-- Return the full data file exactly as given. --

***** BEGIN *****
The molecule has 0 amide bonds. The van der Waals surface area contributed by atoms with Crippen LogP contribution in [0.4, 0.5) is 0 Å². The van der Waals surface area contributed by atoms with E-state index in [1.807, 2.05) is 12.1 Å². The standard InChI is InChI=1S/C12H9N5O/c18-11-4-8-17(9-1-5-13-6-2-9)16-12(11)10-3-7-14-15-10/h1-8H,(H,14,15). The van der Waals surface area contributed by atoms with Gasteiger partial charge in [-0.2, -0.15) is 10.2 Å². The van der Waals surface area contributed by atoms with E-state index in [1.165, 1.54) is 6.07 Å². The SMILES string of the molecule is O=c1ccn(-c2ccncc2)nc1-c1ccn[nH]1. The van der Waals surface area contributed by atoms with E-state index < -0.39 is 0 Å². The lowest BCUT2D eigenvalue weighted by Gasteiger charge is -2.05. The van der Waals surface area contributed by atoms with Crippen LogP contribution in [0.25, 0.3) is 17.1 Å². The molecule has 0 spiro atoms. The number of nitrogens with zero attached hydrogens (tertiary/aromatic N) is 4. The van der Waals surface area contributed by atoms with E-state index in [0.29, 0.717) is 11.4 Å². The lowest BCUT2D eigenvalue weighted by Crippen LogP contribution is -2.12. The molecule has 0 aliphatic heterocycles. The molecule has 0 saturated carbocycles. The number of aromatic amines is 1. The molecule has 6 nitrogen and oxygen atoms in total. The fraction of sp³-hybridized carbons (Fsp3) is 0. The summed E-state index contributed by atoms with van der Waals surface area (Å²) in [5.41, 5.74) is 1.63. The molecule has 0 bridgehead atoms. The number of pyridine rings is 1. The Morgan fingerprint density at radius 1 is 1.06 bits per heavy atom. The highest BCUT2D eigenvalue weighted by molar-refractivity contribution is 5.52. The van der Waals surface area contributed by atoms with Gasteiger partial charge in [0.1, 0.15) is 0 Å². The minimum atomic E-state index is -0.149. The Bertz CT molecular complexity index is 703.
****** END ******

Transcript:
The molecule has 0 amide bonds. The van der Waals surface area contributed by atoms with Crippen LogP contribution in [0.4, 0.5) is 0 Å². The van der Waals surface area contributed by atoms with E-state index in [1.807, 2.05) is 12.1 Å². The standard InChI is InChI=1S/C12H9N5O/c18-11-4-8-17(9-1-5-13-6-2-9)16-12(11)10-3-7-14-15-10/h1-8H,(H,14,15). The van der Waals surface area contributed by atoms with Gasteiger partial charge in [-0.2, -0.15) is 10.2 Å². The van der Waals surface area contributed by atoms with E-state index in [1.165, 1.54) is 6.07 Å². The SMILES string of the molecule is O=c1ccn(-c2ccncc2)nc1-c1ccn[nH]1. The van der Waals surface area contributed by atoms with E-state index < -0.39 is 0 Å². The lowest BCUT2D eigenvalue weighted by Gasteiger charge is -2.05. The van der Waals surface area contributed by atoms with Crippen LogP contribution in [0.25, 0.3) is 17.1 Å². The molecule has 0 spiro atoms. The number of nitrogens with zero attached hydrogens (tertiary/aromatic N) is 4. The van der Waals surface area contributed by atoms with E-state index in [0.29, 0.717) is 11.4 Å². The lowest BCUT2D eigenvalue weighted by Crippen LogP contribution is -2.12. The molecule has 0 aliphatic heterocycles. The molecule has 0 saturated carbocycles. The number of aromatic amines is 1. The molecule has 6 nitrogen and oxygen atoms in total. The fraction of sp³-hybridized carbons (Fsp3) is 0. The summed E-state index contributed by atoms with van der Waals surface area (Å²) in [5.41, 5.74) is 1.63. The molecule has 0 bridgehead atoms. The number of pyridine rings is 1. The Morgan fingerprint density at radius 1 is 1.06 bits per heavy atom. The highest BCUT2D eigenvalue weighted by molar-refractivity contribution is 5.52. The van der Waals surface area contributed by atoms with Gasteiger partial charge in [0.1, 0.15) is 0 Å². The minimum atomic E-state index is -0.149. The Bertz CT molecular complexity index is 703.